Danish Bhatti: Is it because she works the V.A.

John Bertoni: I don’t know. I mean I don’t think the V.A. is paying her a lot. The V.A. doesn’t pay one of their own employees to do this. So she’s probably not getting benefits and I don’t know whether she had health insurance. So I looked at her hand in his you know the creases in your palm are a giveaway because if you don’t have pigment there you’re probably six grams of hemoglobin or less. I don’t know what the cutoff was and I said you are seriously anemic. And I said you have to go see somebody. So then what’s the next idea that comes in your head. I’m at a hospital right. So the next question at the V.A. hospital is are you a veteran. No she’s never served in the military. You know she’s never had to and never did. So then what do you do. Just say well you got to go get this taken care of.

Danish Bhatti: That’s when most people will start to say goes to your regular doctor. Go an emergency. You think she’s that bad. She needs to go to an emergency to have bloodshed.

John Bertoni: Well here it was bad enough that I said OK I know somebody that I met on a trip to Africa.

Danish Bhatti: Just a short while before this happened.

John Bertoni: Just a short while maybe a month maybe six months to a year. anyway so I’m not going to name his name. He had a private practice and it was known for getting right to the point he actually was a football player for Stanford University. Years and years ago behind a very famous quarterback he was second string and hardly ever got to play. But he was an athlete at one time. You wouldn’t know it. You know as people get older you can’t tell who the athlete was. So I just called him up right then and I said let’s call him Jack. This is John you remember me. And he said Oh yeah yeah. So I said I got a patient for you. Can you see here today. And he said sure what’s the story and I explained and he knew exactly what I was worried about. And I said OK. Give me your phone number and your address and e hand the phone to his assistant. He went back to seeing 20 patients an hour or whatever he was doing. So then I said here’s the phone number here’s the address you know and I gave her the card like one of these and then I did the test and passed it. They might have had a child mannequin there too. But nowadays it’s really way into details that are getting beyond. But anyway now there are mannequins that will tell you’re not blowing fast enough that you can work on and I think that’s not a bad thing. Am I talking too long.

Danish Bhatti: So whatever happened to that lady.

John Bertoni: I didn’t hear. So weeks went by and I asked whatever who was that person and people didn’t. She was a hired gun to come in (temporary) or something like that. So something that was some sort of a deal with you know I contracted employee. So then I got a call out of the blue one night one evening and she said she gave me your name I didn’t remember her name .So I said do you remember me and I saw.

Danish Bhatti: She traced your number.

John Bertoni: She called me back and I said wow this I was wondering what happened. And she said thank you I think you saved my life and I said what. she said he admitted me. Her hemoglobin was so low she had to get a transfusion night. So I’m thinking well you know how it is if you gradually get more and more anemic and you learn to adapt to it. But if you go from you know a normal hemoglobin to where she was you know you wouldn’t be able to handle it right away. So she was very grateful and I said were there ever figure out why you lost blood and they had done a workup and figured that out. Nothing major league. And I said Well I do appreciate the feedback. I just kind of wondered.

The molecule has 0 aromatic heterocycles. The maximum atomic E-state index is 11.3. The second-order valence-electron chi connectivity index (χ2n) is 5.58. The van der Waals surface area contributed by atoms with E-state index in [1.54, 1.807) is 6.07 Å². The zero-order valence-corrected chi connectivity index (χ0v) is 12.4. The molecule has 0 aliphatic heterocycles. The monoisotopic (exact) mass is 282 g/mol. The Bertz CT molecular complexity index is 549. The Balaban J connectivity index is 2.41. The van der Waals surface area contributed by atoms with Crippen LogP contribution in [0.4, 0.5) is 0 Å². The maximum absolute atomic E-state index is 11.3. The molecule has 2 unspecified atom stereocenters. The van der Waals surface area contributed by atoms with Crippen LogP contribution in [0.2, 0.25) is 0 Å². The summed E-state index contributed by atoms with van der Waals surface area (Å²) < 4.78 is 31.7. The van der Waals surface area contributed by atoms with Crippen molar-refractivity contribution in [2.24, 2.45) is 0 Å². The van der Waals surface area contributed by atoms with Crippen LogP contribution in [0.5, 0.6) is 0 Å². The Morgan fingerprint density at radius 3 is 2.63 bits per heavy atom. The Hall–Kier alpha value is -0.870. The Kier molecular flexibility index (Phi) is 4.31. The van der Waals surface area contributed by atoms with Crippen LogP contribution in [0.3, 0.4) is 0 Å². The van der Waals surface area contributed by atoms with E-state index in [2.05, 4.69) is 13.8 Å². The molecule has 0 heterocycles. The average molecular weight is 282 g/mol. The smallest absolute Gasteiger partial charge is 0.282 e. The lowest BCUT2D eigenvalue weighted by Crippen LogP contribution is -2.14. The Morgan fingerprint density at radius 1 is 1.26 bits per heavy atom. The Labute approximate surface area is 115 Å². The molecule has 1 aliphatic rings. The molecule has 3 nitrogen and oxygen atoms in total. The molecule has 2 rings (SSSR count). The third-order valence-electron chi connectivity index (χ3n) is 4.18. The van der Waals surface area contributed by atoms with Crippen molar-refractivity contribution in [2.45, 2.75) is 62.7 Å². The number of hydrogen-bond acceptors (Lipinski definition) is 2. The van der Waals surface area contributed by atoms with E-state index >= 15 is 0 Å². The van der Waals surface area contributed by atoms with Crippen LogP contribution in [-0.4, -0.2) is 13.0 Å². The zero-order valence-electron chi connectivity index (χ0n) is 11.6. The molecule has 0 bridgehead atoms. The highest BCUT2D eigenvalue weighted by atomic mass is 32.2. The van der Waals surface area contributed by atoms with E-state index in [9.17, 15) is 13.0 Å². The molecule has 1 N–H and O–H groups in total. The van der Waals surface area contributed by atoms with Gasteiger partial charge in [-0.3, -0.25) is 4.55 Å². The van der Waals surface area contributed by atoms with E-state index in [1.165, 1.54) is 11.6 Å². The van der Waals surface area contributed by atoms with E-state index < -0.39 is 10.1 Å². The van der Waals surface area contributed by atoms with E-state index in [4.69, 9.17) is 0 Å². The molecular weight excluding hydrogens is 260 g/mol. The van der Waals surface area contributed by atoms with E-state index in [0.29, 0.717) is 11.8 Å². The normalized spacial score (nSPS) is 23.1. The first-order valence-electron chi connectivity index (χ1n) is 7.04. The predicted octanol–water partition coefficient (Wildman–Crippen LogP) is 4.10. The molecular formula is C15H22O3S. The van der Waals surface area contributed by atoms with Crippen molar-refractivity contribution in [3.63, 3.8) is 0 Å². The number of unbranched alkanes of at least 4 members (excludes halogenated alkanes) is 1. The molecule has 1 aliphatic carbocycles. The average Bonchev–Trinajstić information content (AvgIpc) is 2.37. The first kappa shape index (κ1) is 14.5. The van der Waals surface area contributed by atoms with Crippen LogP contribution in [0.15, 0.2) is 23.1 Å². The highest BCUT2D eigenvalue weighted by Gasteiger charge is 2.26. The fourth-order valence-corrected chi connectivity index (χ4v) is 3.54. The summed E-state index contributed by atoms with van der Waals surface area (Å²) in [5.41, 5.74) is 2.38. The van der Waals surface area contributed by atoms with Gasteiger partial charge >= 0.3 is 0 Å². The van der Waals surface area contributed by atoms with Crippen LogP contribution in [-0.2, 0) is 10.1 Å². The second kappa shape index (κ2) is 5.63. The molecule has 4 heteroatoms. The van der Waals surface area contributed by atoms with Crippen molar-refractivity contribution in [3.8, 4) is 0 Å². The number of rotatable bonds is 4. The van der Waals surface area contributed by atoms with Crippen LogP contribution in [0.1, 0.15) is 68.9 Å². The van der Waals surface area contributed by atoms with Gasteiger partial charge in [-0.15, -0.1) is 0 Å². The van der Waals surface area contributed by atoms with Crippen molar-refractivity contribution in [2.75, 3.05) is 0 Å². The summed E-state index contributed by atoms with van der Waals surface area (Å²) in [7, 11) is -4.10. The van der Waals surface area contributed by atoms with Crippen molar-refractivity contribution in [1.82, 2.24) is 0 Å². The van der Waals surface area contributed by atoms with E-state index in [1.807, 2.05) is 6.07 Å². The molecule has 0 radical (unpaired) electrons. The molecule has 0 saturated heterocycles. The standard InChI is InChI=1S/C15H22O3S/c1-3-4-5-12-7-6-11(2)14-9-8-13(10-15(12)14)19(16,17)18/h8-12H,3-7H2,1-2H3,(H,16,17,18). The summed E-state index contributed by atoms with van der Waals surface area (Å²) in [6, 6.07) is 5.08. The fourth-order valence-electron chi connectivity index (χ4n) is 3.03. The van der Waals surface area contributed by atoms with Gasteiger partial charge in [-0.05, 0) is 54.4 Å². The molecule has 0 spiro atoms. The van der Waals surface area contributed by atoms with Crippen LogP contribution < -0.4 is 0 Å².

Danish Bhatti: I have two questions in my mind. The first is that what drives you. You weren’t there to have your own CPR evolution done. You’re preoccupied. I know how upset I get when I have to take a (exam) and I just want to be done with it. I actually don’t want to do it and just get a certificate and you know I think I should already know all of this having done it for so long. And so you’re preoccupied you’re going there out of your schedule you have ten things to do later on. You still are on observing all of that and following up on it and taking it up and asking being the good Samaritan that nobody wants to be even in a traffic accident anymore. And then second question is that why do you still remember this. Why do you think it was such an important episode. It’s not even your patient but you want to bring it up and share it with our listeners.

John Bertoni: I don’t know the quick answer to that other than it just seemed like a good idea at the time. I guess I like questions to solve. I like to do Sudoku puzzles. I like to figure out analyze things and come up with an answer especially when it comes to medicine especially when it comes to neurology. Because if you’re observant you can learn what to ask otherwise somebody comes in or you see something on a test. This is the patient. He’s so this is his age. This was his occupation. He’s complaining of a sore leg. But if he’s in front of you you notice things. You notice lateral eyebrow here. If that’s missing it could be a thyroid problem. All these things that you know the character Sherlock — it was written and made up by a doctor. And there was a Sir Charles Bell that was a great diagnostician. He could find little things that were different. For example he could tell by where there wasn’t a tan on a guy’s forehead that he must have just gotten back from being in the British army in India. And he knew he was an enlisted man because they wore their hats a certain way in let’s say the right or the left corner of the forehead was not exposed to sun. He noticed and he said you’re just back from India.